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hinder1

[hin-der] /ˈhɪn dər/
verb (used with object)
1.
to cause delay, interruption, or difficulty in; hamper; impede:
The storm hindered our progress.
2.
to prevent from doing, acting, or happening; stop:
to hinder a man from committing a crime.
verb (used without object)
3.
to be an obstacle or impediment.
Origin
1000
before 1000; Middle English hindren, Old English hindrian to hold back, equivalent to hinder hinder2 + -ian causative verb suffix
Related forms
hinderer, noun
hinderingly, adverb
unhindered, adjective
unhindering, adjective
unhinderingly, adverb
Synonyms
1. encumber, obstruct, trammel. 2. block, thwart. See prevent.
Antonyms
1. encourage.

hinder2

[hahyn-der] /ˈhaɪn dər/
adjective
1.
situated at the rear or back; posterior:
the hinder part of a carcass.
noun
2.
Chiefly Northern and North Midland U.S. the buttocks.
Origin
1250-1300; Middle English; compare Old English hinder (adv.) behind; cognate with German hinter (preposition) behind
Dictionary.com Unabridged
Based on the Random House Dictionary, © Random House, Inc. 2014.
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Examples for hinder
  • The last thing you want is for your colleague to hinder your own ability to meet deadlines.
  • There family roots in what was often viewed as a "crude" and undesirable culture did not hinder them.
  • This bacteria can be invasive and may hinder the recovery of the damaged reef.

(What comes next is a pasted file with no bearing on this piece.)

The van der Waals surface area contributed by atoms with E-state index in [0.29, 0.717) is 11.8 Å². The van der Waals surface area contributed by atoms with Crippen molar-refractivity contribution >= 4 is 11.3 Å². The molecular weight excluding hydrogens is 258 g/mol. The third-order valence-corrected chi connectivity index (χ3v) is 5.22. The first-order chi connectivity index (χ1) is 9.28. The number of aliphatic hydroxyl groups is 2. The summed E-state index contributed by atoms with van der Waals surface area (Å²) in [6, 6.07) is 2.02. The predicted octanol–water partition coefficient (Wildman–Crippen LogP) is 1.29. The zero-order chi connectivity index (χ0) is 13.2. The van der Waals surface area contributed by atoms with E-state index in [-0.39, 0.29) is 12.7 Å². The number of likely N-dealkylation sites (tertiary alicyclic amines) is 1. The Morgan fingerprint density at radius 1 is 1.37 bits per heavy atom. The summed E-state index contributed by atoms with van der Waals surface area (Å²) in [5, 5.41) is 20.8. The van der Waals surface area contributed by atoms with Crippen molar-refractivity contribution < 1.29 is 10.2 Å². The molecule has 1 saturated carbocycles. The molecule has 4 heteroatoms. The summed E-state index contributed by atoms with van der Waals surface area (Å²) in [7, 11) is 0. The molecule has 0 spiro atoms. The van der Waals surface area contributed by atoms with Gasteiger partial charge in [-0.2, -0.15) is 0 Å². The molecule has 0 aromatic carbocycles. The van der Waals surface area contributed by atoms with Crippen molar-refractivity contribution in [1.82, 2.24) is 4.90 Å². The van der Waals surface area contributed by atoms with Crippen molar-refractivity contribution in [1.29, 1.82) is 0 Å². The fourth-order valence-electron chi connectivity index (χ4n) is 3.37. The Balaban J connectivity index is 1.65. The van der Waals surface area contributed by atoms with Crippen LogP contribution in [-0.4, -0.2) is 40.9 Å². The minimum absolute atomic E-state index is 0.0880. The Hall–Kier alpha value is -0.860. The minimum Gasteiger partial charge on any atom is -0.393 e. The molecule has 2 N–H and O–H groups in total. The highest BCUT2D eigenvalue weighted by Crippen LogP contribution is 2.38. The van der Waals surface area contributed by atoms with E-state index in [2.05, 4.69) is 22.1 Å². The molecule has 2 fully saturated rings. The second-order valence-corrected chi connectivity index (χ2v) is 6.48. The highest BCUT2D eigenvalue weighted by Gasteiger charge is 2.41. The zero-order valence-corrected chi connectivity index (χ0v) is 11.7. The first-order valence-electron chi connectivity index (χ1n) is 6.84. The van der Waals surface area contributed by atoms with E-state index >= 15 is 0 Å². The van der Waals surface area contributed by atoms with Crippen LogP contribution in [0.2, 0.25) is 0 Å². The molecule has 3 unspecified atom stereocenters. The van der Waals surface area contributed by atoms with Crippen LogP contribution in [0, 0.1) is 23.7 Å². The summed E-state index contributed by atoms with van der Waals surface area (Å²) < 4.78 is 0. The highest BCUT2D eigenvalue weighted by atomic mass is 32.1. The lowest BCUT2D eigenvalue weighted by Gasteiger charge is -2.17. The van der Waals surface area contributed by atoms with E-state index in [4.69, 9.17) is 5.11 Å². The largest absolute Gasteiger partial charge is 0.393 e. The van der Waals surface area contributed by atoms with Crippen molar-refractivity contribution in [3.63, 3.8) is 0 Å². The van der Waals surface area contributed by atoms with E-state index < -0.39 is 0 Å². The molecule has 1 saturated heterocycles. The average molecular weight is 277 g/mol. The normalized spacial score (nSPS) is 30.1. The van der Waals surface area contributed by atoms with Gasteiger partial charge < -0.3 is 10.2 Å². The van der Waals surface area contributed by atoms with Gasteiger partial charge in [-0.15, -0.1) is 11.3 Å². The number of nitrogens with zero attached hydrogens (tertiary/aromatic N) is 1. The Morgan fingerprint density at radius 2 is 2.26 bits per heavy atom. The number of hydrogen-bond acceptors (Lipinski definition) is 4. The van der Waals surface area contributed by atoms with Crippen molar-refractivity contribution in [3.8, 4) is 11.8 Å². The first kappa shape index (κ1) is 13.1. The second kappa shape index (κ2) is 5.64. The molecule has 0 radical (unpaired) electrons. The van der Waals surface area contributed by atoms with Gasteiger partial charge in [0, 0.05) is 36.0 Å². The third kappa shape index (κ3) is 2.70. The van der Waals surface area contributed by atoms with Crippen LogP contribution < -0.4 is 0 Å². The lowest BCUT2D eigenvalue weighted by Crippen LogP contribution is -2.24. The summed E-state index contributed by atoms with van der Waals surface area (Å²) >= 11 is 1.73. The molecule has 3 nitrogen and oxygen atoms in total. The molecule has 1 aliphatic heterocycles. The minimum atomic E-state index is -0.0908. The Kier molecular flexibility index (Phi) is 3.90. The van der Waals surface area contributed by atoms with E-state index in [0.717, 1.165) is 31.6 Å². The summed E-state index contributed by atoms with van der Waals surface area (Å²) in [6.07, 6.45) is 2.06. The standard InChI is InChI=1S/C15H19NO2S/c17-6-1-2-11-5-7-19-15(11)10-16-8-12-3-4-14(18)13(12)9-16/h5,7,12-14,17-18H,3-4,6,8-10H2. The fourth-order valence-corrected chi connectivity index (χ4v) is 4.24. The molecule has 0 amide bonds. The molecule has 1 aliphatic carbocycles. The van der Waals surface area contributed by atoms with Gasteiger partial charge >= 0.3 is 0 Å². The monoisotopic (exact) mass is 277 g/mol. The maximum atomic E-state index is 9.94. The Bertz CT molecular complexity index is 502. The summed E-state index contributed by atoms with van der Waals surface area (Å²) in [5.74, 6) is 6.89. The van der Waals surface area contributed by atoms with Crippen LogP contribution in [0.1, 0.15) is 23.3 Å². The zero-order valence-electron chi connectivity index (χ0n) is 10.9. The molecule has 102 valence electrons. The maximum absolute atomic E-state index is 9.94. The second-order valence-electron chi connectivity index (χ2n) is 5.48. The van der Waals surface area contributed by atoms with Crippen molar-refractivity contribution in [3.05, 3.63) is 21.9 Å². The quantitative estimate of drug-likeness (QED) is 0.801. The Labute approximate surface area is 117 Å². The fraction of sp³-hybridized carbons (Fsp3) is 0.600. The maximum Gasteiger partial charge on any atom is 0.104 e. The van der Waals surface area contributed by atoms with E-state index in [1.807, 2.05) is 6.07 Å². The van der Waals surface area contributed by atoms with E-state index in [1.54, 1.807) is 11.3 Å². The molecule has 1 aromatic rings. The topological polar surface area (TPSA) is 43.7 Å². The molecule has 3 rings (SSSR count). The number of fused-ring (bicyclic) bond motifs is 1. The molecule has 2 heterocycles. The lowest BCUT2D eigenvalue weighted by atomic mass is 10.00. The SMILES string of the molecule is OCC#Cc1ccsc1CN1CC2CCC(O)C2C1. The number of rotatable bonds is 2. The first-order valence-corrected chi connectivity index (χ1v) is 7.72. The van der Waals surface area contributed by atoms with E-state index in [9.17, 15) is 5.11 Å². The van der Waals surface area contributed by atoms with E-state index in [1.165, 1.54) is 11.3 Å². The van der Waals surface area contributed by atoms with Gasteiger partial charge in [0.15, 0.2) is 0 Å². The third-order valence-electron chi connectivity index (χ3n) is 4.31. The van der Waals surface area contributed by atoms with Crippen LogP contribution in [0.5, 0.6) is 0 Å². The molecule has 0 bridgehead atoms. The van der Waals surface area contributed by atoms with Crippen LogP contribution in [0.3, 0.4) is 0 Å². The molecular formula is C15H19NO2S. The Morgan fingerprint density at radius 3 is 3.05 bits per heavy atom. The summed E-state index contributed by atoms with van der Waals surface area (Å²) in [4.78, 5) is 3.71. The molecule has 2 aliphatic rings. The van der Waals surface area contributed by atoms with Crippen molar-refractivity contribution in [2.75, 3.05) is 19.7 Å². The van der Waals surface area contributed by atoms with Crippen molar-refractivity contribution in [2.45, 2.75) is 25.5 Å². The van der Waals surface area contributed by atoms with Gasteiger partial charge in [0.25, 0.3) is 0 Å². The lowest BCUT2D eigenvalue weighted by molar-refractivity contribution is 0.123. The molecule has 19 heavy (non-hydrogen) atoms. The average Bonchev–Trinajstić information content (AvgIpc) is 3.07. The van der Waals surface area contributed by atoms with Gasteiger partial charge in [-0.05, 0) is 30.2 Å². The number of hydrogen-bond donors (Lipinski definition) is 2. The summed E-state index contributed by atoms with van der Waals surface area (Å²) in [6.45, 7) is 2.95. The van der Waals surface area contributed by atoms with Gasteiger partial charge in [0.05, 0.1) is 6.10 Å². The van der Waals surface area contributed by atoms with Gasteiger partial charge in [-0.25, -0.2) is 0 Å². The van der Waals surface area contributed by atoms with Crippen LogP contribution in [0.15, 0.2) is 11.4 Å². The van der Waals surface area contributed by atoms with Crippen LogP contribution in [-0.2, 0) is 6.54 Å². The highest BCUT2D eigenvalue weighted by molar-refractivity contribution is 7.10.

• It will hinder the efforts of all presidents henceforth.
  • He added that a lack of experience would not hinder his ability to fill in.
  • The weight didn't appear to hinder him professionally.
  • That has some administrators concerned that the measures could hinder their competitiveness as employers.
  • Infectious diseases hinder developing countries from developing.
  • He said the condition would not hinder his ability to do his job.
  • Have students individually list factors that would promote or hinder the spread of new strains of flu.
British Dictionary definitions for hinder

hinder1

/ˈhɪndə/
verb
1.
to be or get in the way of (someone or something); hamper
2.
(transitive) to prevent
Derived Forms
hinderer, noun
hindering, adjective, noun
Word Origin
Old English hindrian; related to Old Norse hindra, Old High German hintarōn

hinder2

/ˈhaɪndə/
adjective
1.
(prenominal) situated at or further towards the back or rear; posterior the hinder parts
Word Origin
Old English; related to Old Norse hindri latter, Gothic hindar beyond, Old High German hintar behind
Collins English Dictionary - Complete & Unabridged 2012 Digital Edition
© William Collins Sons & Co. Ltd. 1979, 1986 © HarperCollins
Publishers 1998, 2000, 2003, 2005, 2006, 2007, 2009, 2012
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Word Origin and History for hinder
hinder
O.E. hindrian "to harm, injure, impair," from P.Gmc. *khinderojanan, from a root meaning "on that side of, behind" (cf. hind (adj.)); thus the ground sense is "to put or keep back." Cognate of O.N. hindra, Du. hinderen, Ger. hindern "to keep back."
hinder
"rear," O.E. hinder (adv.), possibly comparative of hind (adj.).
Online Etymology Dictionary, © 2010 Douglas Harper
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